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How Sterile Do Mars Spacecraft Really Have To Be?

Two scientists argue that if NASA could get over its fear of contaminating other planets with homegrown microbes, it could save a significant amount of money on its exploration missions.

What’s the Latest Development?

In a paper published recently in Nature Geoscience, scientists Dirk Schulze-Makuch and Alberto Fairén argue that the “planetary protection” sterilization procedures currently in place for all Mars-bound spacecraft are a waste of money. They use NASA’s Viking missions as an example: Of the US$1 billion spent, over 10 percent went towards ensuring that no Earth-grown microbes hitched a ride, funds that could have gone towards another low-budget mission. In addition, the procedures are a waste of time: “Either Earth life cannot survive on Mars, in which case there is no fear of it contaminating any existing biospheres. Or it can survive, and therefore it is already thriving there.” Organisms may also have gotten there on their own by traveling on board a meteorite.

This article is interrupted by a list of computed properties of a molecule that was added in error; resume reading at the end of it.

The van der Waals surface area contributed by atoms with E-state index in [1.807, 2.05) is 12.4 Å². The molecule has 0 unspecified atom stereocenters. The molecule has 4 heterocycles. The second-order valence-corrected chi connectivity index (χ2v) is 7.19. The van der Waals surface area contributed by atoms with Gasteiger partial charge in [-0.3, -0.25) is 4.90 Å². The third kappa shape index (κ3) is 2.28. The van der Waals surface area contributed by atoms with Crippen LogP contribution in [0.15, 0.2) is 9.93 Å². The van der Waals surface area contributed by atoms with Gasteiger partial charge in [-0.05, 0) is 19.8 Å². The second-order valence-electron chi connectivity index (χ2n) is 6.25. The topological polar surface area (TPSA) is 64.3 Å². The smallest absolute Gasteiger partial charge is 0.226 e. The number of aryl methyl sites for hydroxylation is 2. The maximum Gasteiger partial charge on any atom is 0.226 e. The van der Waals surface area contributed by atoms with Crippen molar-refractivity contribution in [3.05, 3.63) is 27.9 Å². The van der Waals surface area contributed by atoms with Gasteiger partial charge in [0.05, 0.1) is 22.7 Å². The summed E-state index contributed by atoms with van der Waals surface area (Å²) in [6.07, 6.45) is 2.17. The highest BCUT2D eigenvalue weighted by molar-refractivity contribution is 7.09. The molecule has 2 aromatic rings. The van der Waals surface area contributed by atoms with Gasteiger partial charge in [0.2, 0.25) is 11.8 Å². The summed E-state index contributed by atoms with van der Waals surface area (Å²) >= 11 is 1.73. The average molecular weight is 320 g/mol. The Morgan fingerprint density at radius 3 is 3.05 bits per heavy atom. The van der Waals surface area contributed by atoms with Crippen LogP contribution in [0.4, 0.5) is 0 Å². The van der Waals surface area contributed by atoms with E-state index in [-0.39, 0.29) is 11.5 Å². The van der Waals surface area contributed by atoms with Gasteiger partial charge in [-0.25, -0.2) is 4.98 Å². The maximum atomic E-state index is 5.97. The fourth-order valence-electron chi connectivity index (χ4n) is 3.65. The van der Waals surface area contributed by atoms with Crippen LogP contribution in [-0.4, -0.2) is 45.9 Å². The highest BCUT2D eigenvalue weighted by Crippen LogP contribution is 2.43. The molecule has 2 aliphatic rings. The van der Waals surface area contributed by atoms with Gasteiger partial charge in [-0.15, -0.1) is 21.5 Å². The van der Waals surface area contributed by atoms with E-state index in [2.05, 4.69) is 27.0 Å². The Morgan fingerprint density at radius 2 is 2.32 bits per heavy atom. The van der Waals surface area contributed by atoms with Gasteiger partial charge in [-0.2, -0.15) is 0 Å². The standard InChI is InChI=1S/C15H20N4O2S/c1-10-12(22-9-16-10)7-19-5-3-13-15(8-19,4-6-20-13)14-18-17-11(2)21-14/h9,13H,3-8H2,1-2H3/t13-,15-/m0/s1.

What’s the Big Idea?

NASA planetary protection officer Catherine Conley says the rules against unnecessary forward contamination exist “to help keep us from suffering the consequences of our own ignorance.” That includes the effort wasted on false detections of life as well as the larger consequences of altering any yet-to-be-found ecosystems. She also says that the budget slice used for the procedures has grown smaller in recent years, thanks to new technology. The Curiosity rover’s $2.5 billion cost included less than $10 million for planetary protection.

Photo Credit: NASA/JPL-Caltech

Read it at New Scientist


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